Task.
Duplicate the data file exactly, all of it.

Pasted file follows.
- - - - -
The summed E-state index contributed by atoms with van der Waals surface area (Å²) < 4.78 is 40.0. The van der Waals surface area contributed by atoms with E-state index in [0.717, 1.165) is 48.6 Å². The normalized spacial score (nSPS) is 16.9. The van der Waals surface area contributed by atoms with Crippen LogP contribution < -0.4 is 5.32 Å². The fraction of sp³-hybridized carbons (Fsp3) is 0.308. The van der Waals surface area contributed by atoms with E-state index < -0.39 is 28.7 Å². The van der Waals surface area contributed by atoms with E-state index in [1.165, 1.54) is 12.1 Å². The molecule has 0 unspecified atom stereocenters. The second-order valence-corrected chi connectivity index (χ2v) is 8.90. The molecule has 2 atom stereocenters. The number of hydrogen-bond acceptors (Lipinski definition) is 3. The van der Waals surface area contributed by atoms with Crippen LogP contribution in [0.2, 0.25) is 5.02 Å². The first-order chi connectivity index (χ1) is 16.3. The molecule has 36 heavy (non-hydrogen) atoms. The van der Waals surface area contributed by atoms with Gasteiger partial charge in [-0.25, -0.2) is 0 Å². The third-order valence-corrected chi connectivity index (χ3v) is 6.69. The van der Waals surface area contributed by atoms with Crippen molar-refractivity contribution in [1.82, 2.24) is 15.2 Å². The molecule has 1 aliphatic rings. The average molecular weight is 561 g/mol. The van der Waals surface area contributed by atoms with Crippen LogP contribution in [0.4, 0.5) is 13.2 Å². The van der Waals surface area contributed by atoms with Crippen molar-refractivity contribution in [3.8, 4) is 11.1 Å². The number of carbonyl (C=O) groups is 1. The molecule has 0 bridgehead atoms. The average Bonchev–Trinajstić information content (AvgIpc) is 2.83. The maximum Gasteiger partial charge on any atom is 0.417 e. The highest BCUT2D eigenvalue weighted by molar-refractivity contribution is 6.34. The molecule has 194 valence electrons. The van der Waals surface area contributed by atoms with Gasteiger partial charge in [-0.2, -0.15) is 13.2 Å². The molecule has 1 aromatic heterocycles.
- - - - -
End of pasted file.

The summed E-state index contributed by atoms with van der Waals surface area (Å²) < 4.78 is 40.0. The van der Waals surface area contributed by atoms with E-state index in [0.717, 1.165) is 48.6 Å². The normalized spacial score (nSPS) is 16.9. The van der Waals surface area contributed by atoms with Crippen LogP contribution < -0.4 is 5.32 Å². The fraction of sp³-hybridized carbons (Fsp3) is 0.308. The van der Waals surface area contributed by atoms with E-state index < -0.39 is 28.7 Å². The van der Waals surface area contributed by atoms with E-state index in [1.165, 1.54) is 12.1 Å². The molecule has 0 unspecified atom stereocenters. The second-order valence-corrected chi connectivity index (χ2v) is 8.90. The molecule has 2 atom stereocenters. The number of hydrogen-bond acceptors (Lipinski definition) is 3. The van der Waals surface area contributed by atoms with Crippen LogP contribution in [0.2, 0.25) is 5.02 Å². The first-order chi connectivity index (χ1) is 16.3. The molecule has 36 heavy (non-hydrogen) atoms. The van der Waals surface area contributed by atoms with Gasteiger partial charge in [-0.25, -0.2) is 0 Å². The third-order valence-corrected chi connectivity index (χ3v) is 6.69. The van der Waals surface area contributed by atoms with Crippen molar-refractivity contribution in [1.82, 2.24) is 15.2 Å². The molecule has 1 aliphatic rings. The average molecular weight is 561 g/mol. The van der Waals surface area contributed by atoms with Crippen LogP contribution in [0.4, 0.5) is 13.2 Å². The van der Waals surface area contributed by atoms with Crippen molar-refractivity contribution in [3.8, 4) is 11.1 Å². The number of carbonyl (C=O) groups is 1. The molecule has 0 bridgehead atoms. The average Bonchev–Trinajstić information content (AvgIpc) is 2.83. The maximum Gasteiger partial charge on any atom is 0.417 e. The highest BCUT2D eigenvalue weighted by molar-refractivity contribution is 6.34. The molecule has 194 valence electrons. The van der Waals surface area contributed by atoms with Gasteiger partial charge in [-0.2, -0.15) is 13.2 Å². The molecule has 1 aromatic heterocycles.